"'Don't you make those faces at me, sir?' roars the skipper. 'What do you mean by it? What have you been doing to yourselves?'
"'Nothin', sir,' ses Bill, 'umbly; 'it was done to us.'
"The carpenter, who was just going to cooper up a cask which 'ad started a bit, shook like a leaf, and gave Bill a look that would ha' melted a stone.
"'Who did it?' ses the skipper.
"'We've been the wictims of a cruel outrage, sir,' ses Bill, doing all 'e could to avoid the mate's eye, which wouldn't be avoided.
"'So I should think,' ses the skipper. 'You've been knocked about, too.'
"'Yessir,' ses Bill, very respectful; 'me and Bob was ashore last night, sir, just for a quiet look round, when we was set on to by five furriners.'
"'_What?_' ses the skipper; and I won't repeat what the mate said.
"'We fought 'em as long as we could, sir,' ses Bill, 'then we was both knocked senseless, and when we came to ourselves we was messed up like this 'ere.'
"What sort o' men were they?' asked the skipper, getting excited.
"'Sailor-men, sir,' ses Bob, putting in his spoke. 'Dutchies or Germans, or something o' that sort.'
"'Was there one tall man, with a fair beard,' ses the skipper, getting more and more excited.
"'Yessir,' ses Bill, in a surprised sort o' voice.
"'Same gang,' ses the skipper. 'Same gang as knocked Mr. Fingall about, you may depend upon it. Mr. Fingall, it's a mercy for you you didn't get your face blacked too.'
"I thought the mate would ha' burst. I can't understand how any man could swell as he swelled without bursting.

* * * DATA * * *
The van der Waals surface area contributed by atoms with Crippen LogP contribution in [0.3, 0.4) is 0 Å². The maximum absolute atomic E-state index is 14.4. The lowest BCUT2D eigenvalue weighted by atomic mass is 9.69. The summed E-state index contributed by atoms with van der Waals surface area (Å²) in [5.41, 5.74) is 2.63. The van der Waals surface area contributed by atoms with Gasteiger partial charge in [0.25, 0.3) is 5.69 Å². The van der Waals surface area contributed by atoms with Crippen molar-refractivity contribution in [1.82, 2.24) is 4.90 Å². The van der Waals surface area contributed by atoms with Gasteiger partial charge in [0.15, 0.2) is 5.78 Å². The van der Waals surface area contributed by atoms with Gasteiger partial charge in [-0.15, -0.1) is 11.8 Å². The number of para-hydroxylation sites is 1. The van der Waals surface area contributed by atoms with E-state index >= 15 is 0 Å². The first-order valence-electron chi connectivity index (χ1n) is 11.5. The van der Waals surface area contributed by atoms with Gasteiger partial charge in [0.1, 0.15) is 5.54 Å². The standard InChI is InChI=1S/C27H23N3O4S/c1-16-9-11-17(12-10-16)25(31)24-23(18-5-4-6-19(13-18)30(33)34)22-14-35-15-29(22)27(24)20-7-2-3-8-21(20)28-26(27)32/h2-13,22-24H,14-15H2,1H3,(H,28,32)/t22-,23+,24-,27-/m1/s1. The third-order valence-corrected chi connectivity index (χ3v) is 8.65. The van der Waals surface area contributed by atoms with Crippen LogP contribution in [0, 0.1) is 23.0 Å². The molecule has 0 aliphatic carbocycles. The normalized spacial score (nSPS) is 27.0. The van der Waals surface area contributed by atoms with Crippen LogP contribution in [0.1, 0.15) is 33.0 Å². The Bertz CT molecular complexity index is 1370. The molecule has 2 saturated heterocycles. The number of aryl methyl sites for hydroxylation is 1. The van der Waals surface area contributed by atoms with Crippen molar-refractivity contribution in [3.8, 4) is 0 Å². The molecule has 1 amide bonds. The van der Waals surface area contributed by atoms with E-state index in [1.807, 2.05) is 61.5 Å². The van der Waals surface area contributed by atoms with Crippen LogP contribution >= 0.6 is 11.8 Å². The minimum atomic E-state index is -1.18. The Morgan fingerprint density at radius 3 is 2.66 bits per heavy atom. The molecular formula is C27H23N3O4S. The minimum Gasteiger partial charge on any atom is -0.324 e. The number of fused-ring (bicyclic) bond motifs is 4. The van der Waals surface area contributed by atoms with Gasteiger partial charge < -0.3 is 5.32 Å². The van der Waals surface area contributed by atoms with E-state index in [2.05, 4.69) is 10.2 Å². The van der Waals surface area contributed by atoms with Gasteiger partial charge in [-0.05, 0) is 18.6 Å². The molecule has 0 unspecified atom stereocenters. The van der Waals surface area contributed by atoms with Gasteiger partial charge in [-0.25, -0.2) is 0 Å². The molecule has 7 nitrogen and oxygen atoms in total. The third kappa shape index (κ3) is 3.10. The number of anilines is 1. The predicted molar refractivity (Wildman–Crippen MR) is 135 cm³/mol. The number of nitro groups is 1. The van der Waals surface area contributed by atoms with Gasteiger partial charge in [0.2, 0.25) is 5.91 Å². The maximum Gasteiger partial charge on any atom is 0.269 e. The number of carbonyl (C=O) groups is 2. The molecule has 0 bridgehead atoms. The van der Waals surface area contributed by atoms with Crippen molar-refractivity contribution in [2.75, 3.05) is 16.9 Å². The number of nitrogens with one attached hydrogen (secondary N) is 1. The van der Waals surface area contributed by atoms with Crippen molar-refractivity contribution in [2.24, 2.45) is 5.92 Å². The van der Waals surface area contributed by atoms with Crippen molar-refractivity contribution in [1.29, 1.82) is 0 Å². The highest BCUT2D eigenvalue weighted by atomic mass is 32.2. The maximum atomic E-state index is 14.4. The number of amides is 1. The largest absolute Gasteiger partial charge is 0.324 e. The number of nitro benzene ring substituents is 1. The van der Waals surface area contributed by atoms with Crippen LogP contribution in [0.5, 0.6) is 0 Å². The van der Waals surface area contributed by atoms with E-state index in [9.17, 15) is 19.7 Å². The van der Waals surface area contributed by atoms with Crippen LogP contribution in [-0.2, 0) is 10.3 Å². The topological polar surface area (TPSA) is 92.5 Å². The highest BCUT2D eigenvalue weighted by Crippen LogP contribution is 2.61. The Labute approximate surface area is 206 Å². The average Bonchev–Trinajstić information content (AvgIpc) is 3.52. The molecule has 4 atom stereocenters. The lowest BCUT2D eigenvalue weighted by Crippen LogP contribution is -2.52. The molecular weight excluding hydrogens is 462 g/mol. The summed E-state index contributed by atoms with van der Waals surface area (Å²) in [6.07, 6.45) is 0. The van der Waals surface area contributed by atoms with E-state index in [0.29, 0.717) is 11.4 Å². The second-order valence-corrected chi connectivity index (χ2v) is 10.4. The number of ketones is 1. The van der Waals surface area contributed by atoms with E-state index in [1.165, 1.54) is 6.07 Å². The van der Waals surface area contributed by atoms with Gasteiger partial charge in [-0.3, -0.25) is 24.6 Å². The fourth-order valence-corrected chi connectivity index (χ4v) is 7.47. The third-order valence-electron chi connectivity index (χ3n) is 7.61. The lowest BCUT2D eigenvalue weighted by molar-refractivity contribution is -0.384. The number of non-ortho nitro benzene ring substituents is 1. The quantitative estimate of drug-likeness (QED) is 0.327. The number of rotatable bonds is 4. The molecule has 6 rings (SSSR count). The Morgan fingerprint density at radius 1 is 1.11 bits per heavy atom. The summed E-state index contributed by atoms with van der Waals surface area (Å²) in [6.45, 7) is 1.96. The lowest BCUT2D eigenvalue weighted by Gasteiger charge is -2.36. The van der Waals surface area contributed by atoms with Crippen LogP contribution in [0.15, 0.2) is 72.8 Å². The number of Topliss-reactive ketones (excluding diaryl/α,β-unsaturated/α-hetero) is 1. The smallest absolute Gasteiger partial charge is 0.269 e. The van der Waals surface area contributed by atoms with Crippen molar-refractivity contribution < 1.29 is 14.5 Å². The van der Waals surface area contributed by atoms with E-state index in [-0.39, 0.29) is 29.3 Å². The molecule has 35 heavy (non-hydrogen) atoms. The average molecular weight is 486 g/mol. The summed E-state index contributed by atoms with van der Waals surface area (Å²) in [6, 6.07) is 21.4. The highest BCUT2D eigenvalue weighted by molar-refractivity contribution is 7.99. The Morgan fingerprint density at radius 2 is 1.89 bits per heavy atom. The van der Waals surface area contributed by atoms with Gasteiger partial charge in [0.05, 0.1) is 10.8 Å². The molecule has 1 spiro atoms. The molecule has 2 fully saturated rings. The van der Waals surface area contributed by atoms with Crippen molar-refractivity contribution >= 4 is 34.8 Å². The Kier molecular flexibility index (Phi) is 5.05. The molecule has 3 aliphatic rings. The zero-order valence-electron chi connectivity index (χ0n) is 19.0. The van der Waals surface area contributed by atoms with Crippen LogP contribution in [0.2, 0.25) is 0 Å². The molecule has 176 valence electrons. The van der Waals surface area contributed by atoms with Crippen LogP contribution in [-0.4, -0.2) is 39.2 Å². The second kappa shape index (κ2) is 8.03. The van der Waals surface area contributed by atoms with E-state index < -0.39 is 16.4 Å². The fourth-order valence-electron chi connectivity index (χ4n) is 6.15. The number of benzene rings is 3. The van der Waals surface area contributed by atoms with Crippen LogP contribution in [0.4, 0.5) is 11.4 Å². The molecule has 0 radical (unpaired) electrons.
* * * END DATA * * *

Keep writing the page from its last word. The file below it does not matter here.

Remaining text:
"'I don't believe a word of it,' he ses, at last.
"'Why not?' ses the skipper, sharply.
"'Well, I don't,' ses the mate, his voice trembling with passion. 'I 'ave my reasons.'
"'I s'pose you don't think these two poor fellows went and blacked themselves for fun, do you?' ses the skipper.
"The mate couldn't answer.
"'And then went and knocked themselves about for more fun?' ses the skipper, very sarcastic.
"The mate didn't answer. He looked round helpless like, and see the third officer swopping glances with the second, and all the men looking sly and amused, and I think if ever a man saw 'e was done 'e did at that moment.
"He turned away and went below, and the skipper arter reading us all a little lecture on getting into fights without reason, sent the two chaps below agin and told 'em to turn in and rest. He was so good to 'em all the way 'ome, and took sich a interest in seeing 'em change from black to brown and from light brown to spotted lemon, that the mate daren't do nothing to them, but gave us their share of what he owed them, as well as an extra dose of our own."